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Doctor Liable for PA’s negligence, not for PA’s unprofessional conduct

January 5, 2013
I just read about another instance of a state medical board filing inappropriate charges against a physician.
In the Vermont case of In re Jon Porter, MD, the Vermont Medical Board accused a physician of unprofessional conduct after the physician assistant whom the physician agreed to supervise was found to be inappropriately prescribing narcotics.
The PA was engaging in unprofessional behavior, therefore because the physician agreed to supervise the PA, the Board alleged that the physician was acting unprofessionally as well – even though the physician did not know of the PA’s actions until he heard about the inappropriate prescriptions from a nursing student.
Ultimately, the doctor prevailed, but he had to go all the way to the Vermont Supreme Court to do it. The Supreme Court’s opinion showed that there was no statutory basis for the Board’s claims.
If a physician filed a lawsuit against someone without a legal basis, they would likely be ordered to pay for the opposing party’s attorney’s fees and costs. When a medical board is involved … meh … maybe not.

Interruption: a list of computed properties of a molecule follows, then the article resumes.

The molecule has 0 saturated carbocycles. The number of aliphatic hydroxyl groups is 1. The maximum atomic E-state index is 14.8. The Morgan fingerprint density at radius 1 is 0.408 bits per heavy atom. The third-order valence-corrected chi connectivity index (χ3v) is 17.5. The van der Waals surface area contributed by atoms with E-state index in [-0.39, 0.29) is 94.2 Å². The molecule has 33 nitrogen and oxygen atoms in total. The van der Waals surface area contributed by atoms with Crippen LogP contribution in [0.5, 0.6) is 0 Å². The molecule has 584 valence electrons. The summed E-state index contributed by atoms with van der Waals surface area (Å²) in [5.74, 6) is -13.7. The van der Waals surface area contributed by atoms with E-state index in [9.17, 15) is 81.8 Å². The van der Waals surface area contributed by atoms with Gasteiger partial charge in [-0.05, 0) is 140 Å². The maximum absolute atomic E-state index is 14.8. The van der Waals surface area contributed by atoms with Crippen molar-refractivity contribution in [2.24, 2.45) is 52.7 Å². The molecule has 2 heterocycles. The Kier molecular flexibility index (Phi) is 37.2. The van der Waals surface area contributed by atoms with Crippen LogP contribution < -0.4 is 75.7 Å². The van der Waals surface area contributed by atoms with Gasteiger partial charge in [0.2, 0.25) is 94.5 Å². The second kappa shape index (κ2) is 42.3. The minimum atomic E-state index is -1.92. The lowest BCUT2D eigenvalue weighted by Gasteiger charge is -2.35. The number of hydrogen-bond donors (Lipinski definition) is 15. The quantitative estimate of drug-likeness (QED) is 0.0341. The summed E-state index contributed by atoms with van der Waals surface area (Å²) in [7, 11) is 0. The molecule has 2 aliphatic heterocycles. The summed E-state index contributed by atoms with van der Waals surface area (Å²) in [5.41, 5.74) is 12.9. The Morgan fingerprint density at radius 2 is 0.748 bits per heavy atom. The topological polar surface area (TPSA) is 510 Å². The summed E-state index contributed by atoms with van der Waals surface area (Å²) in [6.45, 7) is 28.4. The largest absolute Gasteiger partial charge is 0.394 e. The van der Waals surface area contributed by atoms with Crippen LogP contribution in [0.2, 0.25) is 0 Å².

Hopefully Dr. Porter filed a claim for fees and costs against the state and individually against the Medical Board members who made those unsupported allegations.
 
Importantly, the Supreme Court noted that the Vermont legislature sought to “affirm the path for a tort plaintiff to recover from the supervising physician where the PA has committed a tortious act.” In other words, if the PA commits malpractice, the doctor will be liable for damages.
When doctors sign supervising agreements for physician extenders or agree to supervise physician extenders when they sign their physician employment contracts, realize that if those people perform negligently, the law will likely consider that the doctors performed those negligent acts.
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